How Does TLS Work?

The basic idea behind TLS is that it uses asymmetric cryptography to encrypt all traffic. The sender generates a public/private key pair using RSA (the most common method) and sends the public key to the recipient. The recipient then uses their private key to decrypt the message.

Once decrypted, the message can only be read by someone with access to the original private key. This means that even if the sender were to send the message unencrypted over the network, it would not be readable by anyone else.

This process is repeated for each piece of information exchanged between the two parties. As long as both sides have the correct keys, no one can intercept or alter any of the messages.

Why Use TLS?

If you’re wondering why you should use TLS instead of just sending plaintext data across the internet, here are some reasons why you should consider switching to TLS:

  • Data Integrity – When you send data via email, text message, or other forms of communication, you don’t know if the person receiving the data has modified it in any way. With TLS, the data is protected against tampering.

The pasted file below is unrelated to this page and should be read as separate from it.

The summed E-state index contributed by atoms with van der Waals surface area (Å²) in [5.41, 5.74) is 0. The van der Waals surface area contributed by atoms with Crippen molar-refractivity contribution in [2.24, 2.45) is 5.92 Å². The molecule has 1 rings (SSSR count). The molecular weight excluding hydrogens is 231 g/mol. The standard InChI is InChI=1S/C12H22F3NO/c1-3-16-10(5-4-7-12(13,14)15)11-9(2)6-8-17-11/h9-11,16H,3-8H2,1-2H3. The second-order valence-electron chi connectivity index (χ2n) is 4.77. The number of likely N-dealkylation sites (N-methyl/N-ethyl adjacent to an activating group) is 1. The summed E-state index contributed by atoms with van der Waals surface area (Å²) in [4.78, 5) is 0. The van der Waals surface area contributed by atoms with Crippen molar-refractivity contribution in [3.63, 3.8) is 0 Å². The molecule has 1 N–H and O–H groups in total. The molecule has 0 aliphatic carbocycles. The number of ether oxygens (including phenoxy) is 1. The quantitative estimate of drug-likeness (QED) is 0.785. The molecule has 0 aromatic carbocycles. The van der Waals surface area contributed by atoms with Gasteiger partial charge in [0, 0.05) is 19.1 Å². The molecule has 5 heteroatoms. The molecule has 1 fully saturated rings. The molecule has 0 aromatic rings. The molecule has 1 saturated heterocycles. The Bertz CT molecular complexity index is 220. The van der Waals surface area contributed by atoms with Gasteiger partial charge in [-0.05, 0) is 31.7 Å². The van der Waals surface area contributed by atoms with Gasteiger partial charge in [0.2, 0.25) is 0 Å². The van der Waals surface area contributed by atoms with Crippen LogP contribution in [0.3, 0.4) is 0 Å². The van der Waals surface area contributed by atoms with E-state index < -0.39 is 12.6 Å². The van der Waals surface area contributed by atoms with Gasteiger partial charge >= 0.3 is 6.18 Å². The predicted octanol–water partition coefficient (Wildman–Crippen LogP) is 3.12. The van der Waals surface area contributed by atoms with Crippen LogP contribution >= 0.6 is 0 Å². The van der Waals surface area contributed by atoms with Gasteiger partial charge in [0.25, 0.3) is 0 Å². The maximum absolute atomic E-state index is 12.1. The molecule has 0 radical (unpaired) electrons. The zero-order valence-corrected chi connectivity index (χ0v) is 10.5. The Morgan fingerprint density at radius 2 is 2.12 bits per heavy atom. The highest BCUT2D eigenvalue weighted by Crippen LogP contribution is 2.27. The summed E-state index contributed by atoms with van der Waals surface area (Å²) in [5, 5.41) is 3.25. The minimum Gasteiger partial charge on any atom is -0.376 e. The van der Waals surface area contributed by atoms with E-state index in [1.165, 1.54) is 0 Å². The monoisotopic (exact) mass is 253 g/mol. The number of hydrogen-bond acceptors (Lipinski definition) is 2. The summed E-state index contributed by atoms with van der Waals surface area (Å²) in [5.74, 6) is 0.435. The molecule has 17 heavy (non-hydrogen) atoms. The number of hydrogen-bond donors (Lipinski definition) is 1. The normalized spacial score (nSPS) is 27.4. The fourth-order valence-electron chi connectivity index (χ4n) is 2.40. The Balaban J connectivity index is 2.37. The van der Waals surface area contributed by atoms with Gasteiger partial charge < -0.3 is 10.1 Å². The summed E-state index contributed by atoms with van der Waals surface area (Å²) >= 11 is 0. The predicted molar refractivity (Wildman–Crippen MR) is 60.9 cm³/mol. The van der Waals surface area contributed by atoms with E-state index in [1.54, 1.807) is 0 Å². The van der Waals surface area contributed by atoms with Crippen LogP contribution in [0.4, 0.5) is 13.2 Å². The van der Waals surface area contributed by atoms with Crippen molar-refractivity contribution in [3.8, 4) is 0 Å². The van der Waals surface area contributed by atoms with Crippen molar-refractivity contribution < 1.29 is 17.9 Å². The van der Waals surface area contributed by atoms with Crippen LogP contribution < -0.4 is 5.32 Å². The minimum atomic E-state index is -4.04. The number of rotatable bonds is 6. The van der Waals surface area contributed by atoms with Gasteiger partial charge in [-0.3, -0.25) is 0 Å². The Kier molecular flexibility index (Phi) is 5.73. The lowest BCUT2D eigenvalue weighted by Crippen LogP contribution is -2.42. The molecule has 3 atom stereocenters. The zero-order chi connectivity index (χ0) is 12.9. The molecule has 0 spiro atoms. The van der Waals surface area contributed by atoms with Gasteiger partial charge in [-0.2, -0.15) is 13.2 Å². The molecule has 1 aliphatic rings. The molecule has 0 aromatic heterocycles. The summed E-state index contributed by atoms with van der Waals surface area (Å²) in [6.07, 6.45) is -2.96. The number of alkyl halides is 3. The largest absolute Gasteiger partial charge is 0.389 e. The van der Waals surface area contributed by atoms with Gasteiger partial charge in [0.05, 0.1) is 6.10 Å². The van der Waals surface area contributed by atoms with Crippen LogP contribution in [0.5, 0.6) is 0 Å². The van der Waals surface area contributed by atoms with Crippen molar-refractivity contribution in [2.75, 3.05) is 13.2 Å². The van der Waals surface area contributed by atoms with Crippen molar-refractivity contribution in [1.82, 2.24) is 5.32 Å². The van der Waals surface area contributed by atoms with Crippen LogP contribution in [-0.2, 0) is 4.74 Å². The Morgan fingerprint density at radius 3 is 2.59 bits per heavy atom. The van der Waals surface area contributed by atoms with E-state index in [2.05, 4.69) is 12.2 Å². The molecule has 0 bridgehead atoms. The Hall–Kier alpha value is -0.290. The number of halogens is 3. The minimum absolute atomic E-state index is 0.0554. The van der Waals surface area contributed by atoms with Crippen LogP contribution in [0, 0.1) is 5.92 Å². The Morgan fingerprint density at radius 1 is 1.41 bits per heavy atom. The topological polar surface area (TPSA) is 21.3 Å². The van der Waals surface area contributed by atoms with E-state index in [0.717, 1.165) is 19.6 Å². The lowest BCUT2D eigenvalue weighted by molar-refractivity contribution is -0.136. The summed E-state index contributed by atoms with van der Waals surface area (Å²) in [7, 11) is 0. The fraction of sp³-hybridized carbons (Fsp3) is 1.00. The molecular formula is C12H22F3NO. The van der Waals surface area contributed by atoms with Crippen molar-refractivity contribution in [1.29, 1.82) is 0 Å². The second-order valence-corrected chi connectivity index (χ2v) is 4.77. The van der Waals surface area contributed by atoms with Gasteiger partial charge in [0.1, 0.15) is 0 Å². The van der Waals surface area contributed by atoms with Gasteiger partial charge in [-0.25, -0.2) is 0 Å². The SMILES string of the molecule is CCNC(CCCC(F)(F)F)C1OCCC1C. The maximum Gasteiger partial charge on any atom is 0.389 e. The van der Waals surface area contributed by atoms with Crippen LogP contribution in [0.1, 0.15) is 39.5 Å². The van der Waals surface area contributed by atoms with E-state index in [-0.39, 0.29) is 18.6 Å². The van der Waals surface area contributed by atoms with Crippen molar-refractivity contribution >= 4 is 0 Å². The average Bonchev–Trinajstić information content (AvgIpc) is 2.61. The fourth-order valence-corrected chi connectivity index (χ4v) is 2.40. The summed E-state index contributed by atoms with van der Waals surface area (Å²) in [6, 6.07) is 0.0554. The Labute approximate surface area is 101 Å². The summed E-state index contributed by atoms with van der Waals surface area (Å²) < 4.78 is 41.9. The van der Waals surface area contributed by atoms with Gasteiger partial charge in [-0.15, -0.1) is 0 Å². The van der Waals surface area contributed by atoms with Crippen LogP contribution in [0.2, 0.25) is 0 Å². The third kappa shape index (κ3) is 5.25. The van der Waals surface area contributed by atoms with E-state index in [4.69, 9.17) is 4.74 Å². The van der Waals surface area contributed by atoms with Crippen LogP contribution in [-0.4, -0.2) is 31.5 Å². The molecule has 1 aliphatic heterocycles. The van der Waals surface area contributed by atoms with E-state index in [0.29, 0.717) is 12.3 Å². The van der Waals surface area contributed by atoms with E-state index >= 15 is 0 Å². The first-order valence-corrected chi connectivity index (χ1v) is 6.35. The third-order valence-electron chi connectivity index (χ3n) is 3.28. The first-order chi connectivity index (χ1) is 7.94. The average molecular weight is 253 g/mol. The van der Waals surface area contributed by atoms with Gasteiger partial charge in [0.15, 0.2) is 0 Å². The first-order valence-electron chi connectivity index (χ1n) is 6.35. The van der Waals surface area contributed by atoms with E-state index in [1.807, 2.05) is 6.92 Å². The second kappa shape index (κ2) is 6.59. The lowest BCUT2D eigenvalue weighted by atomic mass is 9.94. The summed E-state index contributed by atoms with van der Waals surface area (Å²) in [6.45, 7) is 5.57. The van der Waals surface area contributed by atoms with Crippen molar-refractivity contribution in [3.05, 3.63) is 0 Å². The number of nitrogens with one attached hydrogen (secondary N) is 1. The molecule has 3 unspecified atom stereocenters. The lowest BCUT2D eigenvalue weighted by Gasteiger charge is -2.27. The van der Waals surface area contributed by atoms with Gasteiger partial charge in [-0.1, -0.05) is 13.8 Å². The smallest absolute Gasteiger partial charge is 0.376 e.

• Confidentiality – Sending data over the internet without TLS protection allows others to see what you are doing. They might be able to steal your passwords, view your personal information, or otherwise gain access to your account. With TLS, however, the data is encrypted so that only those with the right keys can read it.
  • Privacy – If you’re worried about people snooping on your communications, you need to make sure that your data isn’t visible to everyone. Using SSL/TLS certificates gives you peace of mind knowing that your data is safe.
  • Security – It’s important to keep your computer and mobile devices safe from malicious software. By using an SSL/TLS certificate, you can ensure that your device is protected against viruses, malware, phishing attacks, and more

Why Should My Website Have An SSL Certification?

SSL certifications protect users from potential cyber-attacks. Without an SSL/TLS certificate, your users’ private information (e.g., credit card details), can be stolen or viewed by others.